Elastic net models had higher accuracy for all outcomes at Years 1 and 2 [average Area Under the Receiving Operating Characteristics Curve (AUC) = 0.78] compared to logistic regression (average AUC = 0.67). Model performance did not deteriorate when the most important predictor was removed or an alternative ML algorithm (random forests) was applied. Baseline ED (e.g. diagnosis), psychiatric (e.g. hospitalization), and demographic (e.g. ethnicity) characteristics emerged as important predictors in exploratory predictor importance analyses.
ML algorithms can enhance the prediction of ED symptoms for 2 years and may identify important risk markers. The superior accuracy of ML for predicting complex outcomes suggests that these approaches may ultimately aid in advancing precision medicine for serious psychiatric disorders.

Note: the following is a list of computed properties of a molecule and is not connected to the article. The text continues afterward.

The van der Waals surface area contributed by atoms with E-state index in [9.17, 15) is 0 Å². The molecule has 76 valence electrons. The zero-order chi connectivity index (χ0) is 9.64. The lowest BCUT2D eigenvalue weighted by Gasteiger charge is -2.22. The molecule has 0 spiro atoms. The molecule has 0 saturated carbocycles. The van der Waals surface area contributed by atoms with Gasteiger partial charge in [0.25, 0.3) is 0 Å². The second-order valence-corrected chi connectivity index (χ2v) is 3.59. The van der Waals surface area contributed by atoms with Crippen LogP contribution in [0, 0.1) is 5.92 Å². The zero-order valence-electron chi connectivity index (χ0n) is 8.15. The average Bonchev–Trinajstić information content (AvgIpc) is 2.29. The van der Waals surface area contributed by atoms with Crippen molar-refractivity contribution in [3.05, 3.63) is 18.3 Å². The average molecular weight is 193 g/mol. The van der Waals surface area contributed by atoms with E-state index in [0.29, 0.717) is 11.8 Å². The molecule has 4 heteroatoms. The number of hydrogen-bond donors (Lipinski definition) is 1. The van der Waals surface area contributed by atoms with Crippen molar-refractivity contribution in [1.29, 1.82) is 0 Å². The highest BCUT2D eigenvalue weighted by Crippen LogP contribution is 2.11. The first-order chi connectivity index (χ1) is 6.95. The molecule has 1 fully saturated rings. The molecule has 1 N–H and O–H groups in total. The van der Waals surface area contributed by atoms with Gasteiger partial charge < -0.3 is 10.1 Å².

The Great Migration from the South and the rise of racial residential segregation strongly shaped the twentieth-century experience of African Americans. Yet, little attention has been devoted to how the two phenomena were linked, especially with respect to the individual experiences of the migrants. We address this gap by using novel data that links individual records from the complete-count 1940 Census to those in the 2000 Census long form, in conjunction with information about the level of racial residential segregation in metropolitan areas in 1940 and 2000. We first consider whether migrants from the South and their children experienced higher or lower levels of segregation in 1940 relative to their counterparts who were born in the North or who remained in the South. Next, we extend our analysis to second-generation Great Migration migrants and their segregation outcomes by observing their location in 2000. Additionally, we assess whether second-generation migrants experience larger decreases in their exposure to segregation as their socioeconomic status increases relative to their southern and/or northern stayer counterparts. Our study significantly advances our understanding of the Great Migration and the “segregated century.”